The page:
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L.I.S.A. Redaktion | 11/14/2012 | 16718 Views | 1 | Movies by the Gerda Henkel Foundation |
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Celestial Treasure Trove -
Everyday Life and Piety on the Eve of Reformation (Germany)

Spark in the Powder Keg? | Episode 1

Our research takes us to central Germany – the cradle of the Reformation. So how did people before the Reformation express their religiousness and piety? Were they deeply catholic, as they were in other countries? Did Martin Luther’s posting his 95 Theses in Wittenberg encourage them to convert because they had lost their faith in the Catholic Church following years of scandals and crises? Dr. Hartmut Kühne, who sets out to find traces of the common practice of piety in the late Middle Ages, also addresses these issues.

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The Research Project
The decades leading up to the dawn of the German Reformation have long been considered a time of crisis characterized by clerical misuse of power, ecclesial disorder and general social unrest. However, insights provided by newly conducted research paint it in a new light as a culturally fruitful period, in which a rigorous yet relatively peaceful ‘churching’ of the whole society did not serve to eliminate great religious diversity. Until now, central Germany in particular, the motherland of the Reformation, has rarely been the subject of research on this period: on the one hand because of the Protestant nature of the region, which led to the disappearance of many old forms of piety, and on the other because of the ideological dominance of the Third Reich and East Germany, which for over half a century undermined the realization of research on the region’s past religious culture and thus by and large eliminated the people’s awareness of this period of their own history.

A research project initiated by Thomas T. Müller, Head of the Association of Mühlhausen Museums, aims to rediscover the religious environment that prevailed here in the Late Middle Ages, a period which has largely fallen into obscurity in the region itself, by means of a representative stocktake of relics and artefacts relating to everyday religious conditions prior to the Reformation that have been found in central Germany and their subsequent context-based documentation. The project interprets the phenomenon of pre-Reformation piety as a reality that permeated all areas of social life during the period. Over the course of the project, Dr. Hartmut Kühne conducts extensive research among the inventories, catalogues and collections from small and mid-sized museums in Saxony, Saxony-Anhalt and Thuringia. The focus here is not on creating a conventional register of museum-based collections, but instead pinpointing the function of objects in specific real-life contexts and illuminating their religious significance. 

The project is part of the research collaboration between major art-history museums in Magdeburg, Leipzig and Mühlhausen, the Institute of Saxon History and Folklore, the Luther Memorials Foundation in Saxony-Anhalt and the Thuringian Historical Commission. This project formed the basis of an academic congress in 2011 as well as an exhibition cycle planned for 2013 and 2014 in the Mühlhausen Museums, the Culture Historical Museum Magdeburg and the Municipal History Museum in Leipzig and perhaps in the smaller exhibition space in Luther’s final residence in Eisleben.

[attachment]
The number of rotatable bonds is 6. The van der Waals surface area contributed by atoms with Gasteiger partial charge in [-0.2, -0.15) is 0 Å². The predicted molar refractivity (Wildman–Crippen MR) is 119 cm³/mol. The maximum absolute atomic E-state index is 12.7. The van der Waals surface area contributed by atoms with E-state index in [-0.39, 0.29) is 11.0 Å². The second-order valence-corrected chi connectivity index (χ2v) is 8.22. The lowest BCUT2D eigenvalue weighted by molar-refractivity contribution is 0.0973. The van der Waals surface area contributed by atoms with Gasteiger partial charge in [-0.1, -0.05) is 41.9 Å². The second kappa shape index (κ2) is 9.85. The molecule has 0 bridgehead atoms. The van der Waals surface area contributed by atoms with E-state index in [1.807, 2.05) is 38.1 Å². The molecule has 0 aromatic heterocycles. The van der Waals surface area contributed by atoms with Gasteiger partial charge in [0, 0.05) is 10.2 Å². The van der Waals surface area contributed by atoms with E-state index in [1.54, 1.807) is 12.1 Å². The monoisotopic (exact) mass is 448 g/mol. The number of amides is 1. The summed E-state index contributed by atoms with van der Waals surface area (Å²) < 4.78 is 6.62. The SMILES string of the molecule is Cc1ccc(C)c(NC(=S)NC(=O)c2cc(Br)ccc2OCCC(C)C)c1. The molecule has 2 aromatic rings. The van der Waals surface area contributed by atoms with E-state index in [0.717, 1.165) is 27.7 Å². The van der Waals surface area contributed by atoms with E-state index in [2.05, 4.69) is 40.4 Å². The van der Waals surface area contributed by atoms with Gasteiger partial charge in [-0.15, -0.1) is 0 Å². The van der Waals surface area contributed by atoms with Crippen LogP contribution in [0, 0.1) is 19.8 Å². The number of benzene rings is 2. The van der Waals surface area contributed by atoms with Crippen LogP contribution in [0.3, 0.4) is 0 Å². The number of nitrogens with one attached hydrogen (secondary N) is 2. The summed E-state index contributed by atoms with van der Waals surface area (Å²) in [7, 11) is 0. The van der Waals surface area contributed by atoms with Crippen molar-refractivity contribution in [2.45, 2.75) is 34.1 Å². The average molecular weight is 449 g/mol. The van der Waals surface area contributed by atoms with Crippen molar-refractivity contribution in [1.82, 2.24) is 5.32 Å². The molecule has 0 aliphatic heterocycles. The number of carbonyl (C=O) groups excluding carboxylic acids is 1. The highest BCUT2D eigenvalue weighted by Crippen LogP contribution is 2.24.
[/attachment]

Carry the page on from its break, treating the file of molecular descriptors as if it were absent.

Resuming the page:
Project leadership

Thomas T. Müller
Dr. Hartmut Kühne

Location

Germany

Academic Project Manager

Thomas T. Müller

Film Project Manager
Dr. Hartmut Kühne

Editorial Team
Susanne Decker

Camera Technicians

Jens Olaf Herz
Editing Technicians

Martin Pogac
Klaus Hernitschek

Project Assistants / Actors

Prof. Dr. Enno Bünz
Ulrike Dura
Jens Olaf Herz
Dr. Hartmut Kühne
Dr. Johannes Mötsch
Thomas T. Müller
Doris Mundus
Dr. Christian Philipsen
Prof. Dr. Matthias Puhle
Dr. Volker Rodekamp
Dr. Ulrike Theißen

 

Film Extras

Dr. Thomas Bauer
Beate Götte
Thomas Groll
Martin Günther
Dr. Matthias Hüls
Prof. Dr. em. Bernd Moeller
Dr. Peter Pieper
Dr. Michael Scholl 
Thomas Spata
Dr. Falk Walther
Falk Schulze

Overall Planning Teams
Gisela Graichen und Peter Prestel

Bernd Moeller, von 1964 bis 1999 Professor für Kirchengeschichte mit Schwerpunkt Reformationsgeschichte an der Universität Göttingen, stellte 1965 in seinem Aufsatz „Frömmigkeit in Deutschland um 1500“ erstmals pointiert die These auf, dass die deutsche Reformation nicht das Ergebnis einer kirchlichen und religiösen Krise war. Dr. Hartmut Kühne hat ihn besucht und interviewt.

Das Interview im Extra-Video.

All episodes
Spark in the Powder Keg?
Episode 1
11/14/2012
Bridge Money
Episode 2
11/21/2012
In Pilgrim's Footsteps
Episode 3
11/28/2012
Miracles and Offerings
Episode 4
12/05/2012
Vivid Imagery
Episode 5
12/12/2012
The Round-Up Interview
Episode 6
12/19/2012
The Surrounding Area
Episode 7
01/09/2013
The Keystone
Episode 8
01/16/2013
The Team
Episode 9
01/23/2013

Comment

by Rudolf Lüscher | 06.07.2014 | 15:21
Ich bin kein Wissenschaftler,sondern ein einfacher Arbeiter und ein absoluter Laie auf allen diesen wissenschaftlichen Gebieten,aber:Eure L.I.S.A-Videos zum Thema"Himmlische Fundgrube-Alltag und Frömmigkeit am Vorabend der Reformation"sind einfach toll und haben mich total fasziniert..Das wollte ich Ihnen hiermit einfach mitteilen und ich hoffe,sie freuen sich darüber..
Freundliche Grüsse
R.Lüscher

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